Workplace Stress

Job stress is a serious health hazard. It’s not as obvious a problem as, for example, heavy lifting or exposure to toxic chemicals, but job stress often takes its toll on workers in the form of frequent headaches, loss of appetite, depression, irritability, back and stomach problems, high blood pressure and heart attacks. “Stress can also increase the risk of being injured on the job and can lead to marital, drug, and alcohol problems,” explains M. W., M.D., medical director of OccNet. OccNet is the occupational health service of the Health Alliance.

It’s a big problem: the National Institute of Occupational Safety and Health reports that psychological disorders, many of which result from stress, are among the 10 leading causes of work-related disease. The U.S. Office of Technology Assessment predicts that stress-related illness may become the greatest public health problem faced by office workers.

Stress on the job is often caused by poor working conditions, including the following:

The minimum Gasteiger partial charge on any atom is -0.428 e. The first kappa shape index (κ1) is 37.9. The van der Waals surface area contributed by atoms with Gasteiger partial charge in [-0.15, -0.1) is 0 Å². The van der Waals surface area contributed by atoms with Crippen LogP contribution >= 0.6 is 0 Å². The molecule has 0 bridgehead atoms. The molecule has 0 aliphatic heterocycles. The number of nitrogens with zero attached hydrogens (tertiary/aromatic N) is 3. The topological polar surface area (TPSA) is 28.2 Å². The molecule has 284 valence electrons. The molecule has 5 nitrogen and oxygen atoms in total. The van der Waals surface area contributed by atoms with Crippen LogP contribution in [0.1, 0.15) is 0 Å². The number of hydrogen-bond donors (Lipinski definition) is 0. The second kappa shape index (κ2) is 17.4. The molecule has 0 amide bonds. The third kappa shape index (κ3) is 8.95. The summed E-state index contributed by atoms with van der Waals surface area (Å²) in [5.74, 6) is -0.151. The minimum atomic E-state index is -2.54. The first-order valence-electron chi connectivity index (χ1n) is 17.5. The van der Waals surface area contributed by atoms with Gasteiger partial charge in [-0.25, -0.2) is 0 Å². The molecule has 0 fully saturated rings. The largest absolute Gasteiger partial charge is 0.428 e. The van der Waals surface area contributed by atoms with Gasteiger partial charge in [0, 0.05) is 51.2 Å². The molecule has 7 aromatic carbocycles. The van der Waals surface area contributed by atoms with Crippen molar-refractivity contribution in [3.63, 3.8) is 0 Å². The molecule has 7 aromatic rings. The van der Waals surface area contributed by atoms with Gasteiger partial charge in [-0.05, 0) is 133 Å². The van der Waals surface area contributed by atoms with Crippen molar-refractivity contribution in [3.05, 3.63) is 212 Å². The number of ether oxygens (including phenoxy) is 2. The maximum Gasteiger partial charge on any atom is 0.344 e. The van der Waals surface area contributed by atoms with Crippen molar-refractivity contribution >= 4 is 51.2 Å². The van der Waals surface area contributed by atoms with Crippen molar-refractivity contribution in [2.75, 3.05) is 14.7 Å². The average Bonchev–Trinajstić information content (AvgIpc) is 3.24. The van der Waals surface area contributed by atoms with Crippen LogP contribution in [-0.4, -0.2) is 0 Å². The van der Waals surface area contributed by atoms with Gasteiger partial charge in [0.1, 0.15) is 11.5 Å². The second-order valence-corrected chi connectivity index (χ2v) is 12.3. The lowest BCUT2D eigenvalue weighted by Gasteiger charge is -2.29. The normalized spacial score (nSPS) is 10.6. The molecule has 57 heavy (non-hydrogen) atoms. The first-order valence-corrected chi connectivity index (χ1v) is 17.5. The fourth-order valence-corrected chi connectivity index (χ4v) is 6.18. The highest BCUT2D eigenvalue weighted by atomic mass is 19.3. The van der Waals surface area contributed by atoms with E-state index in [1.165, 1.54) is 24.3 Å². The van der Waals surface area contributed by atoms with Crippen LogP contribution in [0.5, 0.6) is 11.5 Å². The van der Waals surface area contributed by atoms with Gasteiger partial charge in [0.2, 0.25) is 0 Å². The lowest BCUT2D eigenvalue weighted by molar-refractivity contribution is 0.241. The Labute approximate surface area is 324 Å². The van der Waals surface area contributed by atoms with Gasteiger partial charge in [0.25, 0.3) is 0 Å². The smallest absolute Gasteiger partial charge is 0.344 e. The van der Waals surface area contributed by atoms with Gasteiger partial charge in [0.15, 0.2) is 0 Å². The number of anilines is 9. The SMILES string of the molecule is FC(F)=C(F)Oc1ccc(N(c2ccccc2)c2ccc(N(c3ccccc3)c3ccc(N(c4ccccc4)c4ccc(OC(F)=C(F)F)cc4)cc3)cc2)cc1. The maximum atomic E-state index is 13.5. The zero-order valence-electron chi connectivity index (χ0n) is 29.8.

• Physical and environmental conditions–unsafe or unsanitary working conditions, lack of privacy, improper lighting and poor temperature control.
  • Psychological factors–harassment, inadequate job skills, role conflicts, conflict with other workers and lack of adequate breaks.
  • Organizational policies and procedures–schedules, deadlines, unreasonable workloads and inadequate pay and benefits.
  • Socio-cultural factors–lack of support from co-workers, authoritarian management styles, lack of job security and lack of control over one’s job or career.

Stress management techniques such as muscle relaxation treat the symptoms of workplace stress, but “it’s also important to address the underlying causes,” emphasizes Dr. W. Here are some of the things employers can do:

  • Conduct a survey of workers to define the stress-causing aspects of various jobs.
  • Address and correct the causes, such as by increasing staff, reducing overtime, providing more rest time, reducing the frequency of shift rotations, improving the physical environment and working conditions.
  • Use employee assistance programs to help workers deal with stress, whether at home or at work.
  • Conduct stress reduction workshops, which will teach techniques that can reduce symptoms while the causes of the stress are being addressed. Physical exercise, relaxation exercises and making more time for families and personal pursuits are important methods of stress reduction.

Healthy Living Article List

For WomenFor SeniorsFighting CancerYour HeartEmergency 101
Work Smart Bones, Muscles and JointsNutrition NewsAdvice From Our Docs